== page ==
Record Collectors

Record Collector: Shawn Connell (Pillsbury Hardcore, Man Is the Bastard, End to End, Process, P.H.C.)

Pillsbury Hardcore, Pissed Happy Children, End to End, Process, Charred Remains/Man Is the Bastard... these groups all have one member in common: Shawn Connell. That's some good shit right there! Though I've never met Shawn, his work greatly influenced my former band, Black Army Jacket. My good friend and former bandmate, Andrew, suggested I profile Shawn for the site's Record Collector series since he's got a dream stash at his house, so here it is!

How long have you been collecting records?

Interestingly, I am not not sure when the phenomenon occurred whereby an individual buys and keeps records to play and somehow through the supernatural power of it, becomes a "collector." Most likely, by passive osmosis I learned from others that being a collector means you will have something you might not have otherwise. Keeping in mind that in the early to mid-'80s there was no YouTube, no CD burners and unless someone was willing to make you a cassette tape you would not get to listen to something. I was deeply in love with punk/hardcore and sold out to the scene.  

It was essential that I have access to this music. Fortunately for me, I had access to Toxic Shock Records in Pomona, California. Arguably one of the best punk/hardcore/alternative record shops in the world at the time. Kids would come from all over Southern California to find records. It was there that I met people like Bill Tuck and Bob Durkee who would help me understand what it was like to be a collector. It also was easy to understand that press numbers were very low for many releases so if you did not find something and get it quick you might not ever find it—also no eBay or Discogs or places to find rare treasures.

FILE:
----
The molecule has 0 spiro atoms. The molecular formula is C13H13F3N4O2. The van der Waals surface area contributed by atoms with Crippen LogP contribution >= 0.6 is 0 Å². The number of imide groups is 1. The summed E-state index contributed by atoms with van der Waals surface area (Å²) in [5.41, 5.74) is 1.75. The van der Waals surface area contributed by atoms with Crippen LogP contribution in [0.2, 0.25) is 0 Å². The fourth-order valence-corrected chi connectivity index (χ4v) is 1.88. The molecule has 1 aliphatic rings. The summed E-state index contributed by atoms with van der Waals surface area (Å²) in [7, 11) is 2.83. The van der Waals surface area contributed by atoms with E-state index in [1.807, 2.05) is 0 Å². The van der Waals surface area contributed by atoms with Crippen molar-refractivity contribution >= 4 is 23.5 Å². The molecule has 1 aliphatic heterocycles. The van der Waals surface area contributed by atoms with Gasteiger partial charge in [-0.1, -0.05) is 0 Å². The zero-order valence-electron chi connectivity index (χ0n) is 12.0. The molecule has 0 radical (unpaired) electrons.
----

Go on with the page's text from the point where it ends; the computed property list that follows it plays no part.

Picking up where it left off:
So as a 14 or 15-year-old kid, naturally, I had to find a way to buy these treasures too. Paper route, food service, landscaping, you name it, if I could do it, I did it and most of that money went into either band equipment or records. I'll stop beating around the bush and answer directly, I'd say I became a collector (mindfully) about 32 years ago, about 1985 starting and ending about 1991 when I left for college. I have only recently restarted my former love of collecting and I have to say, its a lot of fun.

Where/how do you usually find your records these days?

Since I have a pretty decent collection (reference to my access to Toxic Shock as a kid), there isn't much that I am actively seeking, although if you know anyone who has Effigies' Haunted Town, give me their number....mostly I look for records on line and also survey what people post on Instagram. When I am in "the City" like LA or SF on business I'll look up local shops off google and take a look just to see what they have. For me, personally, I didn't pay much mind to the average record that was for sale back in the mid-'80s, like Black Flag's Jealous Again, Descendents, etc. so I am having fun tracking those down now, and they are pretty easy to find at 40 or 50 bucks. Finding them at 20-30 bucks in good shape isn't easy so those are things I am looking for. Getting back to the question, its good to know people who collect. I have made several friends on the Internet who collect, they have collector friends so, finding someone to buy or trade with is actually quite easy these days.

What is the most you paid for a single record, where/how did you obtain it, and what was it?